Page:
klange changed the topic of #osdev to: Operating System Development || Don't ask to ask---just ask! || For 3+ LoC, use a pastebin (for example https://gist.github.com/) || Stats + Old logs: http://osdev-logs.qzx.com New Logs: https://libera.irclog.whitequark.org/osdev || Visit https://wiki.osdev.org and https://forum.osdev.org || Books: https://wiki.osdev.org/Books
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<geist> MSG computers
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<geist> MSX
<geist> discuss.
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<zid> La Mulana <3
<zid> I sneaked my advent day 9 in just in time, it's like an hour before the next one
<zid> https://gist.github.com/zid/786cc262db42a2545e79c9b31a5b4cd7 I got the 2nd part correct the first time it compiled.. surprising
<bslsk05> ​gist.github.com: 2021-day9.c · GitHub
<zid> I definitely didn't write it in a decent way but meh
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<geist> hey no pasting of solutions!
<geist> put spoiler tags
<geist> (actually my fault for using a client that inlines those links)
<klys> hurry hurry :)
<zid> 3 minutes left geist :p
<zid> less than 2!
<klange> Not like there's some limit on when you can submit...
<kazinsal> someone I know has been doing advent of code in awk and by day 4 they were regretting it
<zid> meh I might as well start on day 10 I suppose..
<moon-child> kazinsal: heh, same
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<klange> 137... that's my best second part placement so far >_>
<eryjus> no competition here i see
<klange> I got 101 on the first part of day 8, so you can imagine my annoyance.
<zid> hang on I am still reading :p
<moon-child> I got some place in the low hundreds on I think day 2
<moon-child> kinda lost interest and haven't done any problems since
<klange> Most of the folks who stick with it have some additional challenge they've made for themselves, like doing it in a new language or a particular unsuitable one.
<zid> Mine segfaults I win
<zid> best I ever got was 36th
<zid> not bad for C :p
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<gorgonic-> I was doing mine in ocaml and after I spent like four hours writing support code because I refused to use the batteries included library I lost interest also
gorgonic- is now known as gorgonical
<gorgonical> why was my name mangled? anyway
<kazinsal> IRC works in mysterious ways
<gorgonical> ocaml is fun but I don't know it very well and I have arguably more productive things to be doing than spending 4+ hours on increasingly difficult problems. I was enjoying it for around 2 hours per problem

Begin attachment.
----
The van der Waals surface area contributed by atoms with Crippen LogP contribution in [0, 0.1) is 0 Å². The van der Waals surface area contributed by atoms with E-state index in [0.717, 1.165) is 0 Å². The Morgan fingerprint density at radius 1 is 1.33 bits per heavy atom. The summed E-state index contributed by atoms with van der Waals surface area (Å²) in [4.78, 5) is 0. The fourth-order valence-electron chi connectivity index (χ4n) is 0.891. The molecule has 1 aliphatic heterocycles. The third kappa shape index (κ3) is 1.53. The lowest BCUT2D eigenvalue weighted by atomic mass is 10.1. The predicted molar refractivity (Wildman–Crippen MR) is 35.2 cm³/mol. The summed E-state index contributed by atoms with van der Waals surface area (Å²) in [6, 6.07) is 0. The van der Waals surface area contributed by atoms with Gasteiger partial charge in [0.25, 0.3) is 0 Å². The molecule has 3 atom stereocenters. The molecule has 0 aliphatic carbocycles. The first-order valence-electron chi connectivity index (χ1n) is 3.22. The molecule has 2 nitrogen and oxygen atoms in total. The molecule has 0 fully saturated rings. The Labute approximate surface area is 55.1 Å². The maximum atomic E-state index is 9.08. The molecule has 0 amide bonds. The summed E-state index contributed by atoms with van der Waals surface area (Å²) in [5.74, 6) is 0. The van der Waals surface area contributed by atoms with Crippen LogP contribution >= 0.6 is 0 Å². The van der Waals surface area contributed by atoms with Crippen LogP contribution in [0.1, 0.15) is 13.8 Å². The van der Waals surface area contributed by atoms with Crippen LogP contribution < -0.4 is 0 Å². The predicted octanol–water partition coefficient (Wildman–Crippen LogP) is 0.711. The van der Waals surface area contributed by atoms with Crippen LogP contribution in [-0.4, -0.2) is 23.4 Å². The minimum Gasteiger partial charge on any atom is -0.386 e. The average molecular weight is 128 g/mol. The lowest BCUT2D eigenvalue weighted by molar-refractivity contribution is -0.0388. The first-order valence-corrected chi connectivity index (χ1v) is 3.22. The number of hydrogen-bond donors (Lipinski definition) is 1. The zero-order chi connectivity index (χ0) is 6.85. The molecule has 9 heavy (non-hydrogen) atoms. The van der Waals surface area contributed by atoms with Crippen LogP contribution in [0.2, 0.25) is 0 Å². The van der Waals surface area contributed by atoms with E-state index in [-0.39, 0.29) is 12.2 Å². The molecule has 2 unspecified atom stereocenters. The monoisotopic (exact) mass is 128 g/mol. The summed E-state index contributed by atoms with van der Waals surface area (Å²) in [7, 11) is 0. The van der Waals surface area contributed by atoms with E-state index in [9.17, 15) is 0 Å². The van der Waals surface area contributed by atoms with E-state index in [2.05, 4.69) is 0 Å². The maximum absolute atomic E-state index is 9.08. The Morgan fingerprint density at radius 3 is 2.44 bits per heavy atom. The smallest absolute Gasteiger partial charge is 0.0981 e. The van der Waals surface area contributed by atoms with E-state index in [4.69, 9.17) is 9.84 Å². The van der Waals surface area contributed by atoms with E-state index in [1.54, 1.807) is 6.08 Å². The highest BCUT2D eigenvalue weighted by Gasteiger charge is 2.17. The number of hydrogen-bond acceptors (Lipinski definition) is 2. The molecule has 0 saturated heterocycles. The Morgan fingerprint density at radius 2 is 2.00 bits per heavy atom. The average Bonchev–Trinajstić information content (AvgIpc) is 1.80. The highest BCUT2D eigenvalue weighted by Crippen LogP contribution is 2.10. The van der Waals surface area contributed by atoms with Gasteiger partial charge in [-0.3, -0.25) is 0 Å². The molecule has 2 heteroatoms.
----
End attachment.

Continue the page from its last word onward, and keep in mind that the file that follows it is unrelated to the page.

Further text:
<zid> Just do them in 4 minutes smh
<gorgonical> I seriously felt that when I was doing the bingo board one. Like... this would be trivial to do in memory with ptrs, but instead I was modeling the whole bingo board like a dingus because I didn't know how else to do it in ocaml
<zid> I'm completely baffled by this code bug, whatever it is
<zid> I'm completely baffled by this code bug, whatever it is
<zid> You are not my terminal
<Mutabah> /home/zid$
<zid> It's seemingly getting inside an if that I am printfing the value for the test which it does not match
<gorgonical> Could it be coherence?
<zid> if(blah) return 1197; printf("made it\n");
<zid> Made it
<zid> line 3, score 1197
<geist> wat.
<geist> well what's after the printf?
<zid> It mirrors the value in that exact statement too
<zid> oh shit
<zid> thanks geist
* zid adds 'return 0;'
<geist> riiiight was just asbout to say if you had no return then it returned what was ever in rax/x0/etc
<geist> and it's possible i had pre-loaded it with 1197 because
<zid> How does that end up in rax I wonder
<zid> it obviously DOES
<geist> depends on the codegen really
<zid> but I wonder how.. maybe I will copy the binary
<gorgonical> compiler shenanigans
<geist> having no return shold be a big fat warning though that you shouldn't ignore
<geist> but since that is UB, the compiler can do what it wants
<Mutabah> Annoyingly, it's not on by default in far too many compilers
<zid> I have -W but got no warning :/
<gorgonical> I have learned -
<zid> or I printf spammed too much and missed it idk
<gorgonical> Wall -Wextra is my friend
<zid> I don't like wall wextra while golfing though
<gorgonical> Really I just wish c was ada actually
<geist> so the code could have been something like 'load rax, 1179; cmp blah; beq no_return; ret; no_return: printf; ret;
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<geist> or... actually probably
<zid> there are 4 of those exact ifs and 1197 is the 2nd of the 4, geist
<geist> 'load rax, 1197; cmp blah; bne exit_function; printf; exit_function: ret;'
<zid> which made it double weird
<geist> sinceit's common for the compiler to branch to a common exit path like that with the return value already preloaded in a register
<zid> anyway, it worked after that
<geist> reminds me, i found a fun new undefined compiler behavior at work the other day
<geist> had a function that had an infinite loop. basically a panic 'kill the kernel right here and dont continue' function
<geist> looked something like die() { disable_ints; for(;;); }
<geist> guess what clang decided to do with that?
<Mutabah> Remove it entirely
<geist> close!
<Mutabah> Probably made the entire function `UD2`?
<klange> disable ints _after_ the loop?
<Mutabah> No loop?
<geist> any more bets?
<klange> no loop would have been my next